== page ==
- Is this the first episode where we’ve seen the crew in their casual attire?
- Wait, is this also the first episode where we’ve seen the engine room AND met their HR nightmare of a Scotty stand-in?
- Wow, the Orville crew really has no respect for mining consortiums.
- “Housekeeping” – Family Guy easter egg, right?
- Nice to see Nancy Drew’s survived into the 25th century as a topical reference.
- The dark matter cluster looked like one of those default screensavers on your phone you change right away.
- Lots of solid, intense-staring-at-view-screen in this episode.
- MacFarlane and Theron’s romantic banter is them in A Million Ways to Die in the West mode.
- Strange at how strange it is to see a Star Trek-esque captain actually have sex, I say as someone who grew up on Picard, Sisko and Janeway and not Kirk.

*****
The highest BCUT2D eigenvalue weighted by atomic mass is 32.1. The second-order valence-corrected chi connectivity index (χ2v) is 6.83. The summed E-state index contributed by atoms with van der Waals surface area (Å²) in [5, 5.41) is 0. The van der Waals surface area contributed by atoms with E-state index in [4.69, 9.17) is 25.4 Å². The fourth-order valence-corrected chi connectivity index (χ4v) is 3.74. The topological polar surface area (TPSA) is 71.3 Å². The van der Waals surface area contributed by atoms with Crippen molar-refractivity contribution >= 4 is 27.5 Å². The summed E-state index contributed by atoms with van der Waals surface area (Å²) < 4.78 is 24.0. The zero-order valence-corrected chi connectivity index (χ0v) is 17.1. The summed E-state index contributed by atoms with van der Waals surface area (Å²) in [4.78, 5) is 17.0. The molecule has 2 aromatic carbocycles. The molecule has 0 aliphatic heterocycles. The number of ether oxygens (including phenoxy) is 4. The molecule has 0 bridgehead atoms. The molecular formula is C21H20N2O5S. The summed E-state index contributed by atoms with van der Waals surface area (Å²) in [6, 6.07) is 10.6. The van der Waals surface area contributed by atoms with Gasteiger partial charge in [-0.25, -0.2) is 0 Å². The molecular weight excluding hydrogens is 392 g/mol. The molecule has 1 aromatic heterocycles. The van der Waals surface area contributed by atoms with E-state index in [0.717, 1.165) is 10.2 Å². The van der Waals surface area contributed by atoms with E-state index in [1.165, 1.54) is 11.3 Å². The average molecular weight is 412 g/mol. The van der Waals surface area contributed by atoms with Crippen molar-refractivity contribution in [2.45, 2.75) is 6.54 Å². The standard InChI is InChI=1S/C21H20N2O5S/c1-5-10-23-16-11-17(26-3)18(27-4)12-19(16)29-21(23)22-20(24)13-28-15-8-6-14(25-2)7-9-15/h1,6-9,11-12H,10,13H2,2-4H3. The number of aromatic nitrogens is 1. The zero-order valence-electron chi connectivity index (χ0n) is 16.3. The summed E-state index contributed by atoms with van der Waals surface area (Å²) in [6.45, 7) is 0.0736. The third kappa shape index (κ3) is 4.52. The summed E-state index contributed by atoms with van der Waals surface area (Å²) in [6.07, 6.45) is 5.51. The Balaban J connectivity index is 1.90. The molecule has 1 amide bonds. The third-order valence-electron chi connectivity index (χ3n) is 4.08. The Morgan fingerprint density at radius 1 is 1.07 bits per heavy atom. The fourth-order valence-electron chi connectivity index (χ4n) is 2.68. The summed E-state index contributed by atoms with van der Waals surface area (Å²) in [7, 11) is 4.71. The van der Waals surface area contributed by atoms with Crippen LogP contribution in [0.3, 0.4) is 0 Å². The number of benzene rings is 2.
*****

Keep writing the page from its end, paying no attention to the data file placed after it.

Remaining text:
- Seth Grimes yelling is when you really hear the Steve Smith (from American Dad) in him.
- A “he’s dead” act break? Classic
- Oh, we were so close to a “I’m a doctor, not a….” line with Dr. Finn. Why couldn’t she have just said, “I’m a doctor, not a mechanic.”
- Love that Pria had never heard the “go to hell” expression.
- So, who’s next in the Seth MacFarlane guest star carousel? Giovanni Ribisi? Neil Patrick Harris? Mark Wahlberg? Patrick Warburton? Amanda Seyfried? Patrick Stewart wouldn’t do it, would he? The nerd universe wouldn’t allow it.
What did you think of “Pria”? Let me know in the comments.